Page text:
Advertisement

Thinking in Poetry: Heidegger on Memorialising and Dis-closure; Vergil and Comprehensiveness

  • John G. Fitch
Chapter
Part of the Palgrave Studies in Literature, Science and Medicine book series (PLSM)

Abstract

The processes of thinking in poetry have been investigated by Helen Vendler and Jonathan Kertzer. From that starting-point, this chapter pursues Martin Heidegger’s identification of certain characteristics of thinking in poetry, in particularly memorialising and dis-closure. It argues that memorialising thought is not inherently opposed to science; and that dis-closure occurs not only in poetry but also in science—witness the Eureka syndrome. It also makes connections between memorialising and memory: for the Greeks, poetry was the province of the Muses, who were daughters of Memory (Mnemosyne). Finally the chapter discusses the comprehensiveness of poetic thinking, exemplifying this quality in Vergil’s Georgics.

Keywords

Heidegger Memorialising Dis-closure Dawkins Vergil 

References

  1. Altevogt, H. 1952. Labor improbus. Eine Vergilstudie. Münster: Aschendorff.Google Scholar
  2. Bové, Paul A. 1980. Destructive Poetics. New York: Columbia University Press.Google Scholar
  3. Burnell, Jocelyn Bell. 2006. Astronomy and Poetry. In Contemporary Poetry and Contemporary Science, ed. Robert Crawford, 125–140. Oxford: Oxford University Press. Google Scholar
  4. Chandrasekhar, S. 1987. Truth and Beauty: Aesthetics and Motivations in Science. Chicago: University of Chicago Press.Google Scholar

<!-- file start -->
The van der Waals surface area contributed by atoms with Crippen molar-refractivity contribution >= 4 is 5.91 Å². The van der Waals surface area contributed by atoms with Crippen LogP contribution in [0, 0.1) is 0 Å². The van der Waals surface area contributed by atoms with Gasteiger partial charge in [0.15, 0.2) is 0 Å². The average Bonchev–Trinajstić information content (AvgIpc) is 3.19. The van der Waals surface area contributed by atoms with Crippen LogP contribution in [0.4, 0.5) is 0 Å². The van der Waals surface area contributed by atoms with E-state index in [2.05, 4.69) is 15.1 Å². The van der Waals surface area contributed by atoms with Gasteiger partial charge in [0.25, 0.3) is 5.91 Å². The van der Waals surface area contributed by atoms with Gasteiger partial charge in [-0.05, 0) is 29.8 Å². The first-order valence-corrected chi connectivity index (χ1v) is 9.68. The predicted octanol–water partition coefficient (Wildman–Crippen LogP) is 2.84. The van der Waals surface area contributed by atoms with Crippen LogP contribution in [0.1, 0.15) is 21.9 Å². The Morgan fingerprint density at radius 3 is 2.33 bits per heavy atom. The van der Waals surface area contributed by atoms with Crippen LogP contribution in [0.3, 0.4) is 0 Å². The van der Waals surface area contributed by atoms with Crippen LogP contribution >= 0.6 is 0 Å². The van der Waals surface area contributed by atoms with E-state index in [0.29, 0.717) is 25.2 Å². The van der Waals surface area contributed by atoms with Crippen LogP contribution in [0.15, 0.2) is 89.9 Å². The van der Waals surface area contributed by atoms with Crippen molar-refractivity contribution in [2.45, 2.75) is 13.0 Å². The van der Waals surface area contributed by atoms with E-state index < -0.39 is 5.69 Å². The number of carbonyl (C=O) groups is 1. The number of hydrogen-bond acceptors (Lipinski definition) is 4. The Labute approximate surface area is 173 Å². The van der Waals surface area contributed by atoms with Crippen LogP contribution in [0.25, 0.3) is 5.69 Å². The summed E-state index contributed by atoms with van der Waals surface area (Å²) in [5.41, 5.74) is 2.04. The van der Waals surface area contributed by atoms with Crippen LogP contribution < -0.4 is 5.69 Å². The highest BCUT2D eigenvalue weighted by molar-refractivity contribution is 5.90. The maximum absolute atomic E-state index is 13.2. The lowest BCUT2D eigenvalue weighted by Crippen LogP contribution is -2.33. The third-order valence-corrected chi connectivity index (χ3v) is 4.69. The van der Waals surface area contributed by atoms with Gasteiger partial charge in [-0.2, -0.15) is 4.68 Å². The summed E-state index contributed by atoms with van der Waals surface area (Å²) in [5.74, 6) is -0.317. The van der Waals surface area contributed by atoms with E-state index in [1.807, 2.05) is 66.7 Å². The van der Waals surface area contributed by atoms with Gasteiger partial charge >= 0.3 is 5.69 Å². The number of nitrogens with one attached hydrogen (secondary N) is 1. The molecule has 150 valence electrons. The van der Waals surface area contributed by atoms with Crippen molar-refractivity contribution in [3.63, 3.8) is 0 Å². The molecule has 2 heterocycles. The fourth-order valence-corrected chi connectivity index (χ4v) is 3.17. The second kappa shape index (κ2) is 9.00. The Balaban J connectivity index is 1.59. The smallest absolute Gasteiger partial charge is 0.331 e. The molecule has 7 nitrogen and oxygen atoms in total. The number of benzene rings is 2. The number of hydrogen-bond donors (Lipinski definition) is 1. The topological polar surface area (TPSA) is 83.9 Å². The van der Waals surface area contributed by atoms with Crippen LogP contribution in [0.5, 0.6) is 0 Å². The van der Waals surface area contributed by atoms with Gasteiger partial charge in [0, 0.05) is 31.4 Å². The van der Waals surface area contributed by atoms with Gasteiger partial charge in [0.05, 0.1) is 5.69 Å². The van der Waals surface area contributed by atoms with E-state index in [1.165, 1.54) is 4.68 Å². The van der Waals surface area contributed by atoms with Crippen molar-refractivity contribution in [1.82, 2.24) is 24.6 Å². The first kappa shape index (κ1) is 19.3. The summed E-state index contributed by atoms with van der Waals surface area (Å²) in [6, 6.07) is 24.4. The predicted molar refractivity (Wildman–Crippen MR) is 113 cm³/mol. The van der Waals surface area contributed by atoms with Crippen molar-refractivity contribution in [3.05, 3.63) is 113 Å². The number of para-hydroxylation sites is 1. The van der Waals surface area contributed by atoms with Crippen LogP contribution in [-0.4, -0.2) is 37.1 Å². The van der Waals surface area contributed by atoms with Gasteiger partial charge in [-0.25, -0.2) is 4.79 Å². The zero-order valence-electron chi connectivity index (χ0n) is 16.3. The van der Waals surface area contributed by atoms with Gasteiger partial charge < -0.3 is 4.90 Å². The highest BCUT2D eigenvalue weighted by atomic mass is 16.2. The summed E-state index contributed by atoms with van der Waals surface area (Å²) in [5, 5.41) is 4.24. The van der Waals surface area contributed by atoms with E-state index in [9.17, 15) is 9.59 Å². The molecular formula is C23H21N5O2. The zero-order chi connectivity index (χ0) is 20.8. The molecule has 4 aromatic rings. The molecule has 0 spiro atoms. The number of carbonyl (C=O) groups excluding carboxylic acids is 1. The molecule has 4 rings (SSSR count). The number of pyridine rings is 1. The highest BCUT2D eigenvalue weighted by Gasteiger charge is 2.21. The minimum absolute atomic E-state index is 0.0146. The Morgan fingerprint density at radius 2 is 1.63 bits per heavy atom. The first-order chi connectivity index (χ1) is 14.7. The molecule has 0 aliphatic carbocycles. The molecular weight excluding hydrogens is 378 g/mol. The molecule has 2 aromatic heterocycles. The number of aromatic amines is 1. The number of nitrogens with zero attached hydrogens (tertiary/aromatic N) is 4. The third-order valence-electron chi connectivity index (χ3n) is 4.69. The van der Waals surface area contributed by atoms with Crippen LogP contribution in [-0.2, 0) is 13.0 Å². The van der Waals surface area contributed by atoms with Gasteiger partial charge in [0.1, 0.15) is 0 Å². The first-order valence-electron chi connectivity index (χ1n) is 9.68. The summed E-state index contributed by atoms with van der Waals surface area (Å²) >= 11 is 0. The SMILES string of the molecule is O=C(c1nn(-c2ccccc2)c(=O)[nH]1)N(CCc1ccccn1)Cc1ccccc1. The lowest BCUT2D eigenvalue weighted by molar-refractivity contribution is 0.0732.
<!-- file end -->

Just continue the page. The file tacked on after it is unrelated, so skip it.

5. Crawford, Robert (ed.). 2006. Contemporary Poetry and Contemporary Science. Oxford: Oxford University Press.Google Scholar
  6. Dawkins, Richard. 1998. Unweaving the Rainbow: Science, Delusion and the Appetite for Wonder. Boston and New York: Allen Lane.Google Scholar
  7. Heidegger, Martin. 1961. An Introduction to Metaphysics, trans. Ralph Mannheim. New York: Doubleday.Google Scholar
  8. Heidegger, Martin. 1962. Being and Time, trans. John Macquarrie and Edward Robinson. New York: Harper and Row.Google Scholar
  9. Herbert, W.N. 2006. Testament and Confessions of an Informationist. In Contemporary Poetry and Contemporary Science, ed. Robert Crawford, 72–87. Oxford: Oxford University Press. Google Scholar
  10. Kertzer, Jonathan. 1988. Poetic Argument. Kingston: McGill-Queen’s University Press.Google Scholar
  11. Lake, Paul. 2001. The Shape of Poetry. In The Measured Word: On Poetry and Science, ed. Kurt Brown, 156–180. Athens: University of Georgia. Google Scholar
  12. MacDiarmid, Hugh. 1992. Selected Poems. Manchester: Carcanet.Google Scholar
  13. MacLeod, Norman. 2006. Introduction. In Contemporary Poetry and Contemporary Science, ed. Robert Crawford, 141–142. Oxford: Oxford University Press.Google Scholar
  14. McGann, Jerome J. 1989. Towards a Literature of Knowledge. Chicago: University of Chicago Press.Google Scholar
  15. Pound, Ezra. 1928. A Draft of the Cantos 17–27. London: John Rodker.Google Scholar
  16. Pound, Ezra. 1934. The ABC of Reading. London: Routledge.Google Scholar
  17. Thomas, Richard F. (ed.). 1988. Virgil: Georgics, 2 vols. Cambridge: Cambridge University Press.Google Scholar
  18. Vendler, Helen. 2004. Poets Thinking: Pope, Whitman, Dickinson, Yeats. Cambridge, MA: Harvard University Press.Google Scholar

Copyright information

© The Author(s) 2018

Authors and Affiliations

  1. 1.University of VictoriaVictoriaCanada

Personalised recommendations